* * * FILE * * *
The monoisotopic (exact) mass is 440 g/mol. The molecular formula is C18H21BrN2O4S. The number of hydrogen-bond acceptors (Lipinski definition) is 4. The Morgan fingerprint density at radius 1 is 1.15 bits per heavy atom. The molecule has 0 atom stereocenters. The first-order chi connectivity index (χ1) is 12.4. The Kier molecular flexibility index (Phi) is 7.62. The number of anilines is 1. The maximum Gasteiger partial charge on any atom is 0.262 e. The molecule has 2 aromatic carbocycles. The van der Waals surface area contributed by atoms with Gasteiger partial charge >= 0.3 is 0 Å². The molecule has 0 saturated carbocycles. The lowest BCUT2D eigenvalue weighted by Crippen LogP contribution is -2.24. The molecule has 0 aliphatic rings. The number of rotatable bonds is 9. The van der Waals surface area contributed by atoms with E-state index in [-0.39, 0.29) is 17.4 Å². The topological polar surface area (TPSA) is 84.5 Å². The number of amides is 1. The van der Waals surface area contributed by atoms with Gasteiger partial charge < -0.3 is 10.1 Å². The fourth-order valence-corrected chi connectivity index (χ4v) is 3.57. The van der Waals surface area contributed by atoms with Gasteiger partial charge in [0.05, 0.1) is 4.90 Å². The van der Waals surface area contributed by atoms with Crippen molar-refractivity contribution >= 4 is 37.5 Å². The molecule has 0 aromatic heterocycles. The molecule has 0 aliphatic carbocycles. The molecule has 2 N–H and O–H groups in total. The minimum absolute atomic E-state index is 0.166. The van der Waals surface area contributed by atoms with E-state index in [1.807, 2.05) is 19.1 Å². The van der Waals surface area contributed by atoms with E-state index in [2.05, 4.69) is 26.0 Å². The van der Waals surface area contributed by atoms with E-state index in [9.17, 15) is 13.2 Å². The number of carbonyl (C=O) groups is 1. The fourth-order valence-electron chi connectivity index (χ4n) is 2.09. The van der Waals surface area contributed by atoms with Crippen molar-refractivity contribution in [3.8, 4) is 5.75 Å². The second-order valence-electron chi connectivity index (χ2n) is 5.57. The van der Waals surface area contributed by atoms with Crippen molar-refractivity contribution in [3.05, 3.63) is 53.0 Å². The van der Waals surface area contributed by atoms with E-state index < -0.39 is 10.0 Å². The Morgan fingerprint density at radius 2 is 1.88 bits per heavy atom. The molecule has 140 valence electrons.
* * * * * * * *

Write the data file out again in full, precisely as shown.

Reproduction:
The monoisotopic (exact) mass is 440 g/mol. The molecular formula is C18H21BrN2O4S. The number of hydrogen-bond acceptors (Lipinski definition) is 4. The Morgan fingerprint density at radius 1 is 1.15 bits per heavy atom. The molecule has 0 atom stereocenters. The first-order chi connectivity index (χ1) is 12.4. The Kier molecular flexibility index (Phi) is 7.62. The number of anilines is 1. The maximum Gasteiger partial charge on any atom is 0.262 e. The molecule has 2 aromatic carbocycles. The van der Waals surface area contributed by atoms with Gasteiger partial charge >= 0.3 is 0 Å². The molecule has 0 saturated carbocycles. The lowest BCUT2D eigenvalue weighted by Crippen LogP contribution is -2.24. The molecule has 0 aliphatic rings. The number of rotatable bonds is 9. The van der Waals surface area contributed by atoms with E-state index in [-0.39, 0.29) is 17.4 Å². The topological polar surface area (TPSA) is 84.5 Å². The number of amides is 1. The van der Waals surface area contributed by atoms with Gasteiger partial charge < -0.3 is 10.1 Å². The fourth-order valence-corrected chi connectivity index (χ4v) is 3.57. The van der Waals surface area contributed by atoms with Gasteiger partial charge in [0.05, 0.1) is 4.90 Å². The van der Waals surface area contributed by atoms with Crippen molar-refractivity contribution >= 4 is 37.5 Å². The molecule has 0 aromatic heterocycles. The molecule has 0 aliphatic carbocycles. The molecule has 2 N–H and O–H groups in total. The minimum absolute atomic E-state index is 0.166. The van der Waals surface area contributed by atoms with E-state index in [1.807, 2.05) is 19.1 Å². The van der Waals surface area contributed by atoms with E-state index in [2.05, 4.69) is 26.0 Å². The van der Waals surface area contributed by atoms with E-state index in [9.17, 15) is 13.2 Å². The number of carbonyl (C=O) groups is 1. The fourth-order valence-electron chi connectivity index (χ4n) is 2.09. The van der Waals surface area contributed by atoms with Crippen molar-refractivity contribution in [3.8, 4) is 5.75 Å². The second-order valence-electron chi connectivity index (χ2n) is 5.57. The van der Waals surface area contributed by atoms with Crippen molar-refractivity contribution in [3.05, 3.63) is 53.0 Å². The van der Waals surface area contributed by atoms with E-state index < -0.39 is 10.0 Å². The Morgan fingerprint density at radius 2 is 1.88 bits per heavy atom. The molecule has 140 valence electrons.